The Red Boy was the predictable favourite for the Confined. He had destroyed a Hunt field (including last Sunday’s winner Filou Du Bois) in his previous race at Cottenham, and was at last beginning to show the promise he had hinted at during his 2000 and 2001 campaigns (he was off injured in 2002). His only serious market rival was Cinnamon Club, who had won a Higham Confined earlier in the season after The Red Boy had exited at the first fence. 
Cinnamon Club ridden by Stuart Morris hit the front after six fences and led until The Red Boy (Andrew Braithwaite) came out of the pack to relieve him at the thirteenth fence. At that point it looked as if the latter would draw away to win as he liked, but Stuart Morris kept Cinnamon Club within two lengths. At the nineteenth he pulled his mount upsides and the battle commenced. For about a hundred yards it was nip and tuck but as they approached the last it was evident that Cinnamon Club (described in the programme as lacking finishing pace) had more left than his rival. He inched further ahead on the run in to win, rather cosily, by a length and a half.
It was the first time I had seen The Red Boy (who had been in my “one to follow” notebook for two years) come under pressure. When off the bridle and asked for a renewed effort there was little left to give. There may have been excuses however as, just after the “horses away”, the vet was called to the Sporborg horsebox. The winner, on the other hand showed courage in abundance and seems a different horse this year. Native Status, an easy High Easter winner last weekend, was a long way back in third with Ballyea Boy fourth. Pampered Gale, despite crying out for stronger handling, was again, mysteriously, ridden by Zoe Turner and finished disappointingly remote (what’s happened to Andrew Sansome, why doesn’t James Owen ride this one – as he does all the others?).

There was a competitive field of fourteen for the Novice Riders Race. Punters couldn’t decide between Always On The Line, a winner at Cottenham and runner up at Ampton from three previous outings this year, and Wibbley Wobbley who had won a similar race at Higham before finishing a respectable fourth to Araminta in an Open at Thorpe Lodge. They were sent off 5/2 joint favourites. As was the pattern of the day they had the race between them, with only Topical Tip ever threatening to gatecrash the battle of market leaders. It was Alexander Meriam’s Always On The Line who finished the best, cruising into the lead after the penultimate fence, to record a comfortable success. Wibbley Wobbley didn’t quite see the three mile two furlong trip out, and was passed on the run in by Emma Boone’s Topical Tip who had been outpaced when the joint favourites had quickened three out. A long way back in fourth came Man Of Steele.  Jack Hackett and Garrison Friendly were amongst the disappointments that pulled up.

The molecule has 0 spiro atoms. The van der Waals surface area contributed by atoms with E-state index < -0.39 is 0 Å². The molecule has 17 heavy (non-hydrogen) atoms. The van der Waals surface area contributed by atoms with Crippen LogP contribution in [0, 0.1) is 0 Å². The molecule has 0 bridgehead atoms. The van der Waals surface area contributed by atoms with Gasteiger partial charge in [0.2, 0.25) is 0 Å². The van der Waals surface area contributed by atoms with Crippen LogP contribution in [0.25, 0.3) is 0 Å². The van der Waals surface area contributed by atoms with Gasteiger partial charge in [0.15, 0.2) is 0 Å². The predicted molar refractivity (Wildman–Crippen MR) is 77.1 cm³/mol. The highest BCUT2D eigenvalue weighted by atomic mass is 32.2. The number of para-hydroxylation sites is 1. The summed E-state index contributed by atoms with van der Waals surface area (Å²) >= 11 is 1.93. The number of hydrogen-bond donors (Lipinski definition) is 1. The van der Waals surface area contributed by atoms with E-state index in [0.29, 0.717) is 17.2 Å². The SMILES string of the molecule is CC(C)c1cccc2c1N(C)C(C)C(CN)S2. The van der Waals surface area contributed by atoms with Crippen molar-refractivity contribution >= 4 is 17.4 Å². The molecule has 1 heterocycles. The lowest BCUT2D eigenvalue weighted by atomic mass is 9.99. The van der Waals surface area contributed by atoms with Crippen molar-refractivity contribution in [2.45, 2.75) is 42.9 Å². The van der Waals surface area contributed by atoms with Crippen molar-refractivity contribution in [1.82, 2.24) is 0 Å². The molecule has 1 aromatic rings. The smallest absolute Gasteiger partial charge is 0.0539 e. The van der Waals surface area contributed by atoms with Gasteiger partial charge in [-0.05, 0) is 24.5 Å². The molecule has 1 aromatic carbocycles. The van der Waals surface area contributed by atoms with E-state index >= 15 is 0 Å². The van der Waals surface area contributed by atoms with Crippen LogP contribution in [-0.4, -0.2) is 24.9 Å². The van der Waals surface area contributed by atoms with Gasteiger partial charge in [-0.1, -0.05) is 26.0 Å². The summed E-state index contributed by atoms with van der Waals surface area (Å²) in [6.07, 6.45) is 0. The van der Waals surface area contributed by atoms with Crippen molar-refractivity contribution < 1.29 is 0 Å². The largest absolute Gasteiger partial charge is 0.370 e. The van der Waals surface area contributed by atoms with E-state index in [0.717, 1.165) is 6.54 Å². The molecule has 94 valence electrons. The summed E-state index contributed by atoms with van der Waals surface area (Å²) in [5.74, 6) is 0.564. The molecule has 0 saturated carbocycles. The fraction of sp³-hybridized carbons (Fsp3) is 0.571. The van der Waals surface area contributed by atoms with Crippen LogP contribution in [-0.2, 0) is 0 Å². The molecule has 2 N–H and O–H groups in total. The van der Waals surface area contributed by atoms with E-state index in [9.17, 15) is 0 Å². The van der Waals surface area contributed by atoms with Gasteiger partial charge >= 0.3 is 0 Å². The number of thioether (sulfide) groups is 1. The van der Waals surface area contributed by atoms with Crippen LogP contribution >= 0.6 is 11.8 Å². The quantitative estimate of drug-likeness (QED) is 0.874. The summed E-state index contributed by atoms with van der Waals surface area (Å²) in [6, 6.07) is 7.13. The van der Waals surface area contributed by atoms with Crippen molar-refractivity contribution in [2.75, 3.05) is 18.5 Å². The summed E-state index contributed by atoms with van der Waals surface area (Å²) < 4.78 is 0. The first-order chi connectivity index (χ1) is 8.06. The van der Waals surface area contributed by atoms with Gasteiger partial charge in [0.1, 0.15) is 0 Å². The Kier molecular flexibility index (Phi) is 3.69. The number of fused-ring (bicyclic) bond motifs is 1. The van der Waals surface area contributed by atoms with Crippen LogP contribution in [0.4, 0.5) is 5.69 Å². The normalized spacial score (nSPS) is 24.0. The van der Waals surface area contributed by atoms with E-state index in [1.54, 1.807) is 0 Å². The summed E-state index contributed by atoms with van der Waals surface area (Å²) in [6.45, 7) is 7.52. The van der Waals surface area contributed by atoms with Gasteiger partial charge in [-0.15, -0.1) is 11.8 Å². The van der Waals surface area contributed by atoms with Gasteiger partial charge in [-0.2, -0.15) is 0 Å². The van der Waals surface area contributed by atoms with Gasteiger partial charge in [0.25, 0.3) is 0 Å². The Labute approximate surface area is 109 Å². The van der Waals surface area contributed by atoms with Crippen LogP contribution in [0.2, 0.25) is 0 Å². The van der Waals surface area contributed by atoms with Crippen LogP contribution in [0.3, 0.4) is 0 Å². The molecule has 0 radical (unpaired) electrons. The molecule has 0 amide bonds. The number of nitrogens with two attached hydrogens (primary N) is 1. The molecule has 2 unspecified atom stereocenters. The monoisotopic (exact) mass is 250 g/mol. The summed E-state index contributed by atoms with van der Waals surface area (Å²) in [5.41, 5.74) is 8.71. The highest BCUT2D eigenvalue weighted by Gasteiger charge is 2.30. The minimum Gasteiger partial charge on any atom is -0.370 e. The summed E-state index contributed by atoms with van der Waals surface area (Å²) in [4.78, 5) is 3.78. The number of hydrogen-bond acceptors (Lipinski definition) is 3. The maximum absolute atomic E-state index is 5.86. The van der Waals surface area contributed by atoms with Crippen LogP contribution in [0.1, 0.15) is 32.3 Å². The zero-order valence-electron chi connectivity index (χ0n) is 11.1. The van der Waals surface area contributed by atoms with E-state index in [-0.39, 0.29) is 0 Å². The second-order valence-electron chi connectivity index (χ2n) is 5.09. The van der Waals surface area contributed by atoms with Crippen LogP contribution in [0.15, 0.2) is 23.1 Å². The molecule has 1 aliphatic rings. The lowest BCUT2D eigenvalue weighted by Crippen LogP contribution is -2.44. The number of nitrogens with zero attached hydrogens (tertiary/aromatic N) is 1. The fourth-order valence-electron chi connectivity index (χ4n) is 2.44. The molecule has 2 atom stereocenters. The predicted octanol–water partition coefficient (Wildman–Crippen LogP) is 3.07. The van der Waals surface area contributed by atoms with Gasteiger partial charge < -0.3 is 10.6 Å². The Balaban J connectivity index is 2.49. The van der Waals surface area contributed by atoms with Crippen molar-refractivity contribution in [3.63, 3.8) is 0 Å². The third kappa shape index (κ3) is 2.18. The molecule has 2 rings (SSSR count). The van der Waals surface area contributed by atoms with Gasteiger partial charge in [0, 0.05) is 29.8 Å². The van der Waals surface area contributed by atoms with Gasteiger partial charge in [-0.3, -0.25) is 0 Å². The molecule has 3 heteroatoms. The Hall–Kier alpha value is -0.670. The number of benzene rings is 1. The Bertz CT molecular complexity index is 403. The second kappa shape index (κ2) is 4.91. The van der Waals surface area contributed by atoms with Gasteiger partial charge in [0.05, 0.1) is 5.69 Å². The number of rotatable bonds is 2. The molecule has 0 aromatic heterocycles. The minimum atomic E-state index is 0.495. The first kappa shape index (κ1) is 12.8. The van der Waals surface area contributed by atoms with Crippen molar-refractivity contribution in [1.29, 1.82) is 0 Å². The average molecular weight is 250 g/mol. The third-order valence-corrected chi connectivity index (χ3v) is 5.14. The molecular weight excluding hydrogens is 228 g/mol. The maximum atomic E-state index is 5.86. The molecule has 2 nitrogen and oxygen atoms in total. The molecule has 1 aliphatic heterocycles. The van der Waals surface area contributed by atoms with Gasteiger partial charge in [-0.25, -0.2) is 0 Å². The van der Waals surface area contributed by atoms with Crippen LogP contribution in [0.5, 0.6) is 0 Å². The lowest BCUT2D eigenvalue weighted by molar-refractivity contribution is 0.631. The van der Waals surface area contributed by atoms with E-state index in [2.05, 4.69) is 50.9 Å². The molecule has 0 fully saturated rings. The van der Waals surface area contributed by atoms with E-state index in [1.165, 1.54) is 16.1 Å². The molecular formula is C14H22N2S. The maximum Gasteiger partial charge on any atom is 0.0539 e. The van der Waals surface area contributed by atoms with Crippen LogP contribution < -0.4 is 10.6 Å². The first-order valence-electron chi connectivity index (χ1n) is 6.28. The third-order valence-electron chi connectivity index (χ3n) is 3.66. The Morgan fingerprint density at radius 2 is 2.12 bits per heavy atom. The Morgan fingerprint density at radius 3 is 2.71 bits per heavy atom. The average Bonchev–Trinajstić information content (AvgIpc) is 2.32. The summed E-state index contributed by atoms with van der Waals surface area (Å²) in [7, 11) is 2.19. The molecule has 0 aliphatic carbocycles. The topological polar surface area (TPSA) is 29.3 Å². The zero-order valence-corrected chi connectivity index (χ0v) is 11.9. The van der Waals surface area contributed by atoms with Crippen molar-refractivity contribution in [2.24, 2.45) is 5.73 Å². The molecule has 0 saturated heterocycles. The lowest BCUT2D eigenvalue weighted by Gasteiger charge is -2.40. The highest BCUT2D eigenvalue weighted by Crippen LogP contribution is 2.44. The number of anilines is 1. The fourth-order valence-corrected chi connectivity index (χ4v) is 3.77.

Stuart Morris, who’s winner to runner ratio this year must be greater than fifty percent, was aboard the 9/4 favourite, China Box, in the closing race of the day, the Restricted. His thirteen rivals were headed by the 3/1 shot Whichway Girl, Caroline Bailey’s sole runner at the meeting, with Cantenac Brown, who had made the long journey from the West Country, available at 9/2, along with the Turner’s Westfield John.
This proved to be the only race of the day where the first and second favourite did not fight out the finish. China Box jumped erratically throughout and was the first of the main protagonists to drop away, fully a mile from home. Whichway Girl was the next to go, five fences from the finish, leaving Westfield John, Cantenac Brown, and the Irish import, To Milan, to fight it out between them. It was not much of a contest as it turned out, with the West Country raider, confidently ridden by Nick McDaimid, pulling comfortably clear from To Milan to win on the bridle. He clearly appreciated the extended trip and, if connections show a similar willingness to again travel to find these opportunities, he will surely win again.

The bookmakers displayed what I suspect are their true Jekyll and Hyde colours today. Their over-round figures were:

Race 1                 7 runners          117% over-round (odds on favourite)
Race 2                 16 runners        175% over-round
Race 3                 9 runners          128% over-round
Race 4                 7 runners          122% over-round (odds on favourite)
Race 5                 7 runners          118% over-round
Race 6                 14 runners        181% over-round
Race 7                 14 runners        176% over-round

A pattern has definitely emerged over the last three weeks and, I believe, we can draw the following conclusions;

-                     The smaller the field, the better the value. This is particularly true when the market changes, and favourites “flip flop”. If you are lucky and judge the right times to get on, you can occasionally back all the market principals and still make money.

-                     The bookies will sometimes have the odds on favourite running for them, and offer decent odds to back against it. There are not many people at a ptp who bet in heavy money and, I suspect, the books are unbalanced as punters veer towards the longer prices. If the second or third favourite wins, the bookies may actually lose money.

-                     The bookies offer appallingly poor value on outsiders in fields of ten or more runners. It is rare to see 33/1, and when you do it is in events where the form of both horse and jockey appear well exposed. In Maidens, especially, they are terrified of being caught by a coup, and will rarely go above 14/1. In the long run punters would be well advised to not get involved in these events, or at least to reduce their stakes!